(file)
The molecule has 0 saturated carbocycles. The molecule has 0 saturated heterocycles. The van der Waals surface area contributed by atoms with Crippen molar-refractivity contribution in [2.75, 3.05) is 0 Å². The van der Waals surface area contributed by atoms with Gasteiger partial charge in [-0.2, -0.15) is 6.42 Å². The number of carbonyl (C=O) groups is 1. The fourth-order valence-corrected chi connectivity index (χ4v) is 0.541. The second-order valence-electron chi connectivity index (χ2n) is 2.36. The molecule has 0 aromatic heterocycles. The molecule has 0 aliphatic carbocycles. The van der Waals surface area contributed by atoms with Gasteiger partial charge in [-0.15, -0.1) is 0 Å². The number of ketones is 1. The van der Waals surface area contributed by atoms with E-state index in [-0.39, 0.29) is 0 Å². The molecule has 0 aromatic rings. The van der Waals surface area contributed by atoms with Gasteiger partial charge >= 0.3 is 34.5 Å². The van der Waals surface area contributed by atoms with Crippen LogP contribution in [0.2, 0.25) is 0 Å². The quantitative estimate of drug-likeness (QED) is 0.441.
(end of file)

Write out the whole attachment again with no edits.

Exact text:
The molecule has 0 saturated carbocycles. The molecule has 0 saturated heterocycles. The van der Waals surface area contributed by atoms with Crippen molar-refractivity contribution in [2.75, 3.05) is 0 Å². The van der Waals surface area contributed by atoms with Gasteiger partial charge in [-0.2, -0.15) is 6.42 Å². The number of carbonyl (C=O) groups is 1. The fourth-order valence-corrected chi connectivity index (χ4v) is 0.541. The second-order valence-electron chi connectivity index (χ2n) is 2.36. The molecule has 0 aromatic heterocycles. The molecule has 0 aliphatic carbocycles. The van der Waals surface area contributed by atoms with Gasteiger partial charge in [-0.15, -0.1) is 0 Å². The number of ketones is 1. The van der Waals surface area contributed by atoms with E-state index in [-0.39, 0.29) is 0 Å². The molecule has 0 aromatic rings. The van der Waals surface area contributed by atoms with Gasteiger partial charge >= 0.3 is 34.5 Å². The van der Waals surface area contributed by atoms with Crippen LogP contribution in [0.2, 0.25) is 0 Å². The quantitative estimate of drug-likeness (QED) is 0.441.